Colonel George Dean Pitt,- who bas been appointed by the Auckland Government to engage volunteers, in Melbourne, for the New Zealand militia, arrived here on Friday morning. He has opened offices in the Port Phillip Club Hotel, Flinders street, where he will commence the enrolment,of volunteers to-morrow. Meantime, it is evident, from the large number of persons who have been making inquiries for information on the subject, that Colonel Pitt's mission to Victoria will be attended with success. The present dulness of trade, in consequence of which many persons have been thrown out of employment in Melbourne, or been compelled to resort to unremuncrative labor, will greatly facilitate his objects. There are many suitable men here who will be happy to allow themselves to be shot at by the Maories on such tempting conditions as are held out by the Auckland Government. These conditions have been widely circulated, and fully commented on in our columns. A doubt, however, has been raised in some quarters as to whether the volunteers will be able to obtain a valid legal title to the allotments of land which are to be granted to them on the expiry of the three years' regular service. On this point we may state that there is no ground for apprehension ; the Auckland Government will guarantee the validity of the land tenure, and in all respects the conditions of service will be rigidly adhered to. The total number of volunteers to be raised in Victoria has, we believe, been fixed at 1000 ; but, in adhering to this arrangement, Colonel Pitt will probably be guided by circumstances, and may enrol a lesser or greater number. The nature of the service which the volunteers will have to undergo will, of course, depend upon the progress of events in New Zealand. They will be disciplined and trained like the troops of the line; but as only an irregular guerilla war fare is likely to be carried on, their unifurm and accoutrements will be adapted for such a purpose. The pay and allowances are on a liberal scale. The date of the volunteers leaving Melbourne will, of course, depend on circumstances but there will be as little delay as possible. That the subject is exciting a great of interest, there is abundant proof for, in order to obtain an interview with Colonel Pitt, it is necessaiy to wait for hours at his office door. On Saturday, there were, during the whole day, several scores of people waiting to take their turn for an interview, anxious to get information on points regarding which they were in doubt. Colonel Pitt, we may state, is the only agent of the Auckland Government in Victoria, authorised to make enrolments — we presume, therefore, that those who have registered their names with Mr Harte, will have to begin de novo by making application to Colonel Pitt.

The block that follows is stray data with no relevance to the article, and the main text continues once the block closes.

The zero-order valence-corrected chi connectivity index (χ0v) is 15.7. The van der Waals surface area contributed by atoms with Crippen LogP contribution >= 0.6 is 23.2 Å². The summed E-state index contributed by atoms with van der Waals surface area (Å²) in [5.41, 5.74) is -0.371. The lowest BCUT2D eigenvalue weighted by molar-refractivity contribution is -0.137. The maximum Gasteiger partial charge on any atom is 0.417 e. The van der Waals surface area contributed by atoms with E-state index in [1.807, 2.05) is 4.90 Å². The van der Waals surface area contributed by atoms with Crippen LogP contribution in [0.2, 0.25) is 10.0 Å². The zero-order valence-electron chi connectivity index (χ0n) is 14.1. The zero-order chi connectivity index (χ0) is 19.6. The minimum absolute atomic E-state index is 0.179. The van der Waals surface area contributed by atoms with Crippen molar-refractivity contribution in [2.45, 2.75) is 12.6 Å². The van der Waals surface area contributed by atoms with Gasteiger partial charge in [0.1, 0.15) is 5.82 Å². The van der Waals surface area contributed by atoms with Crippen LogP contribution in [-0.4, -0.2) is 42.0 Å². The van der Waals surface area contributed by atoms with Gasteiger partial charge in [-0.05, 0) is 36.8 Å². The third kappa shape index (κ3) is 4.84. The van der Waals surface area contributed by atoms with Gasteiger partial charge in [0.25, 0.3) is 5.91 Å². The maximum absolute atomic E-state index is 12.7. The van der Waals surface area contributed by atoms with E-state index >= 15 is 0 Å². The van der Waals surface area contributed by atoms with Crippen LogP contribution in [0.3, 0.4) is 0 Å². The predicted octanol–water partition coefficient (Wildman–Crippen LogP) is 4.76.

The ARGUS Newspaper 11 April 1883